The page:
3. Mechanism to Transfer the Liposome/Vector Complexes to Target Cells

CLSM gave us useful information on how the liposome vectors with MEL-A are very effective to transfer plasmid DNAs and siRNAs into the target cells. Another microscopic method, atomic force microscopy (AFM) is also very useful to understand the molecular mechanism of the gene transfection and the structure of the complex of non-viral vectors and genes. As we described the experimental results by AFM in our previous review article and several papers [9,37,38], we do not describe them in the present paper.

In the present paper we will describe the interesting and unique results of the gene transfection with non-viral vectors with MEL-A through the fluorescence energy transfer and the fluorescence in vitro cell images. Figure 4 shows CLSM images of NIH3T3 cells incubated with fluorescence labeled liposome-DNA complex, using OH-Chol as a cholesterol derivative. In the case of liposomes with MEL-A, fluorescence labeled liposomes with MEL-A/antisense DNA complexes were temporarily on the plasma membrane of the target cells, and antisense oligonucleotides were transferred into the nucleus. The distribution of bright fluorescence was observed along the plasma membranes. This suggested that membrane fusion occurred between liposomes and the plasma membrane. To the contrary, the fluorescence intensity change was neither observed in the nucleus nor on the plasma membranes at 1 h incubation with the cationic liposomes without MEL-A [16].

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Figure 4. CLSM images of NIH3T3 cells incubated with fluorescence labeled liposome-DNA complex. NIH3T3 cells were incubated with FITC-conjugated oligonucleotides complexed with rhodamine-labeled liposomes composed of OH-Chol without MEL-A (a) and with MEL-A (b) for 1 h. Fluorescence images of liposome (right) and merged images on a transmittance image with pseudo-color (yellow for DNA, blue for liposome, and pink for liposome-DNA-complex) (left) are shown.

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Figure 4. CLSM images of NIH3T3 cells incubated with fluorescence labeled liposome-DNA complex. NIH3T3 cells were incubated with FITC-conjugated oligonucleotides complexed with rhodamine-labeled liposomes composed of OH-Chol without MEL-A (a) and with MEL-A (b) for 1 h. Fluorescence images of liposome (right) and merged images on a transmittance image with pseudo-color (yellow for DNA, blue for liposome, and pink for liposome-DNA-complex) (left) are shown.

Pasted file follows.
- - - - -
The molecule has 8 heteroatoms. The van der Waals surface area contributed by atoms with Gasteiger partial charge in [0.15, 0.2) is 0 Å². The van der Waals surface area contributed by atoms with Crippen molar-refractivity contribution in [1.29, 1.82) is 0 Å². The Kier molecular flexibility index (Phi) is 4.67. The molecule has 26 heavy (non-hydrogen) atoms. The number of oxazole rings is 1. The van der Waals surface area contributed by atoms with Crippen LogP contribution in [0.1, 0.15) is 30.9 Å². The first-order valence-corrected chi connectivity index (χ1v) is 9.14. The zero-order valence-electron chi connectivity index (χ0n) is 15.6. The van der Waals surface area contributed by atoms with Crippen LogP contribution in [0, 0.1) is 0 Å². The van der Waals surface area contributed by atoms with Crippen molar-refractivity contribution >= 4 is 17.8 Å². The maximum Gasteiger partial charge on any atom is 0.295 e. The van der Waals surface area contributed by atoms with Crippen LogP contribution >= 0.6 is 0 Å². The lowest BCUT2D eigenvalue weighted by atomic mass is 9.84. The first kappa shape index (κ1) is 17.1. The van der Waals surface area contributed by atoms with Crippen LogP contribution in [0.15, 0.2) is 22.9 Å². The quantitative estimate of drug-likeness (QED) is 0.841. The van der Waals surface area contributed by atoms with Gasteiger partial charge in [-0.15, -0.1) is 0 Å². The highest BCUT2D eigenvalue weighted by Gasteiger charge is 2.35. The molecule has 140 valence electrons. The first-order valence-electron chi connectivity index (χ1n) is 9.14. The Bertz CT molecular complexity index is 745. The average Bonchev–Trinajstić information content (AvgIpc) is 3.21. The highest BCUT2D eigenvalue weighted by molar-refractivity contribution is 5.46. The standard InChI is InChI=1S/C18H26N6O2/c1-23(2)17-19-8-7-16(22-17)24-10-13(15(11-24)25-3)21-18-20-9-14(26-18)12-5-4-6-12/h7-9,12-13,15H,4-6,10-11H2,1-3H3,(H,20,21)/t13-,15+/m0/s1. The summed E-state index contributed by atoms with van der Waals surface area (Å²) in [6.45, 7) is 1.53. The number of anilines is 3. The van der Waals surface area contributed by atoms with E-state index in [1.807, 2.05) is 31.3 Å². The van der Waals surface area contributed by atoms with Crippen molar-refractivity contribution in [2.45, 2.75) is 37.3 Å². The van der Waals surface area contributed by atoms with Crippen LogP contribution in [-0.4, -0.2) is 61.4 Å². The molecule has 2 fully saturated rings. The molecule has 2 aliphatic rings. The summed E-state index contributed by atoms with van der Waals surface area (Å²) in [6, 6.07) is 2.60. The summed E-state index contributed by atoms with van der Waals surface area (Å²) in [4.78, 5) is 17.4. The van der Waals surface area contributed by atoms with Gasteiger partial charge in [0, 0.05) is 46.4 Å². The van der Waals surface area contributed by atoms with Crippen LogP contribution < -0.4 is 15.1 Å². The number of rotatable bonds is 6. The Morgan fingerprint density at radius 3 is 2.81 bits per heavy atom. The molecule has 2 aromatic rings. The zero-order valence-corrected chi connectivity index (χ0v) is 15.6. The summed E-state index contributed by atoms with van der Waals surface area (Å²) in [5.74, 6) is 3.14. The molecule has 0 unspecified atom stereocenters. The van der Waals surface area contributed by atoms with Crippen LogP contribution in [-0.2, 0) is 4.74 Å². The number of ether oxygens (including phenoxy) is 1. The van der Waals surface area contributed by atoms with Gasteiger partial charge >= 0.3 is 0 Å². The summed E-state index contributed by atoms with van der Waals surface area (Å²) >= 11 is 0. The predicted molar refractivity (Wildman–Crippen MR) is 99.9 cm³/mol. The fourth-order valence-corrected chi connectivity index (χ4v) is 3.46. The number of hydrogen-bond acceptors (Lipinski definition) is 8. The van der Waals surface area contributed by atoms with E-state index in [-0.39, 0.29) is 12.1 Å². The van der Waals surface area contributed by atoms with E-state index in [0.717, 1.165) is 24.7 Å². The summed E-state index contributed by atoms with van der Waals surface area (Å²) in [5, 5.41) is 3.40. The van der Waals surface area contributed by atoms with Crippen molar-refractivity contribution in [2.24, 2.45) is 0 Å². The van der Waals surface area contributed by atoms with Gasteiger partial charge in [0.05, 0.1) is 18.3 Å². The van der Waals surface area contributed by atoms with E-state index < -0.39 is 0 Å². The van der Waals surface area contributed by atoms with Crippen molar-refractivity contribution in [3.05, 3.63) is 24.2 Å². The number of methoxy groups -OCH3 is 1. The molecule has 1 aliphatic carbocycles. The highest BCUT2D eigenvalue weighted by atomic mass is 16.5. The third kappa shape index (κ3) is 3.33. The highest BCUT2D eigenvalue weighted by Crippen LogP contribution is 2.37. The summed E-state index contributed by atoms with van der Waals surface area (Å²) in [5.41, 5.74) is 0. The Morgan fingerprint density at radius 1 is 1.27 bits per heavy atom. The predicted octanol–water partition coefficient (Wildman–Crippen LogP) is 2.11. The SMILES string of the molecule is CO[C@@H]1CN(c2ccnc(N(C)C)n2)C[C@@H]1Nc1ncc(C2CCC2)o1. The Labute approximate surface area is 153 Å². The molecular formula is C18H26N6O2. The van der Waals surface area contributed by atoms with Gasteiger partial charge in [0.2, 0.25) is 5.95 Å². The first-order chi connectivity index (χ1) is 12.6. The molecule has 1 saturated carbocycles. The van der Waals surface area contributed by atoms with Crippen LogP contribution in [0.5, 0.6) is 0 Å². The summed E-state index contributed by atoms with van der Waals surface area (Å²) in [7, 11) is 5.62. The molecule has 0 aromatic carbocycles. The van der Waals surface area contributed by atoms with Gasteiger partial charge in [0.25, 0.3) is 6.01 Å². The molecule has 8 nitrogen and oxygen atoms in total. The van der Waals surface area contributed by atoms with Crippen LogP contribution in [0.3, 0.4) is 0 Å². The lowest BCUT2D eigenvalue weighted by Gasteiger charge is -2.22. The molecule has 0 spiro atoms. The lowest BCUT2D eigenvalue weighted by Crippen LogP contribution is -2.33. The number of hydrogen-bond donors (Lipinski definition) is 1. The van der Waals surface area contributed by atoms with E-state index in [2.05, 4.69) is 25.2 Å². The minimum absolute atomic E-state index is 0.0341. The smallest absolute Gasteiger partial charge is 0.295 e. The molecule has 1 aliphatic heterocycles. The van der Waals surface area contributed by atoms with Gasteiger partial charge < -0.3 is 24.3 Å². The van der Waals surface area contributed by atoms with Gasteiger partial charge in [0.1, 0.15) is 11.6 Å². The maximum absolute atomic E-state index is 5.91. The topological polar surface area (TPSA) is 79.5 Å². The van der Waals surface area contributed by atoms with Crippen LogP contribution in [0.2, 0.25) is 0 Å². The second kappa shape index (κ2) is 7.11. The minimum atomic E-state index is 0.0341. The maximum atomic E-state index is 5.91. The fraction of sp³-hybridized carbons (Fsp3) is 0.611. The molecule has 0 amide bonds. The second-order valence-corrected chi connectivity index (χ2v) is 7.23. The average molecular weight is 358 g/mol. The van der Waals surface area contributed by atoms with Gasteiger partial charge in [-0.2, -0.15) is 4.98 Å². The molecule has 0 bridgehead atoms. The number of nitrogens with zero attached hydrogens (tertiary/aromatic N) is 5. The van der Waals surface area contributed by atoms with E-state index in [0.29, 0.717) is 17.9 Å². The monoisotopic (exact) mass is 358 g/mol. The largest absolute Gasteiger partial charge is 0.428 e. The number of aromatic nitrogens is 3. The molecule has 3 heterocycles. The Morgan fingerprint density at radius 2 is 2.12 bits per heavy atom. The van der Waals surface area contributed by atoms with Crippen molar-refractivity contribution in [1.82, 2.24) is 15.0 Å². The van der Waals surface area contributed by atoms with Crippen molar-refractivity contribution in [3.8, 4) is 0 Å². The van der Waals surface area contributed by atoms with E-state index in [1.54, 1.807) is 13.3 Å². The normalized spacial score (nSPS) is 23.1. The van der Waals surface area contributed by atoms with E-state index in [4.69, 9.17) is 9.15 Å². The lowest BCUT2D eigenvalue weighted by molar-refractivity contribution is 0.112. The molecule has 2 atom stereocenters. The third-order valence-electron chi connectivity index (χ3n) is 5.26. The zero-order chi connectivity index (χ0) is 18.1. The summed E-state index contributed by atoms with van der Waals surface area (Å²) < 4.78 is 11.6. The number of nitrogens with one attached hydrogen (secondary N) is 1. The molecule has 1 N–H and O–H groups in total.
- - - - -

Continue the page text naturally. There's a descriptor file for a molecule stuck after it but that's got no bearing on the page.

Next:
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To understand more precisely how membrane fusion occurred between liposome membranes and the target cell membranes, we used two kinds of model membranes to study the effects of biosurfactants on the fluorescence energy transfer. As shown in Figure 5, we studied the effects of MEL-A on the membrane fusion between cationic liposomes and anionic model liposomes by fluorescence spectroscopy. The procedure is shown in Figure 5, schematically [16]. The membrane fusion was measured with the decrease in FRET efficiency between two fluorophores, NBD-PE (donor) and rhodamine-PE (acceptor) in anionic liposomes according to the increase of their distance by mixing with non-fluorescent lipids in cationic liposomes. Therefore, when the membrane fusion occurred between anionic liposomes and cationic liposomes, NBD fluorescence intensity increased at 525 nm and rhodamine fluorescence at 575 nm decreased as shown in Figure 5. Figure 5c shows the time course of fluorescence intensity changes of NBD at 525 nm in anionic liposomes after the addition of cationic liposomes with or without MEL-A. The plateau level of fluorescence intensity after the addition of liposomes with MEL-A (after 10–15 min) increased much more than that in the case without biosurfactants. These results were well consistent with our previous findings that MEL-A-containing cationic liposome membranes were able to facilitate the fusion between the plasma membrane of the target cells and cationic liposomes [16].

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Figure 5. The decrease in FRET efficiency by membrane fusion from NBD-PE to rhodamine-PE. (a) The schematic representation of decrease in FRET efficiency from NBD-PE to rhodamine-PE by membrane fusion; (b) Fluorescent spectra of NBD and rhodamone in anionic liposomes before (broken line) and at 10 min after the addition of cationic liposomes containing MEL-A (solid line); (c) The time course of membrane fusion between cationic and anionic liposomes by FRET assay. The cationic liposomes with MEL-A intensity of NBD according to the decrease in FRET efficiency by member fusion were monitored.

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Figure 5. The decrease in FRET efficiency by membrane fusion from NBD-PE to rhodamine-PE. (a) The schematic representation of decrease in FRET efficiency from NBD-PE to rhodamine-PE by membrane fusion; (b) Fluorescent spectra of NBD and rhodamone in anionic liposomes before (broken line) and at 10 min after the addition of cationic liposomes containing MEL-A (solid line); (c) The time course of membrane fusion between cationic and anionic liposomes by FRET assay. The cationic liposomes with MEL-A intensity of NBD according to the decrease in FRET efficiency by member fusion were monitored.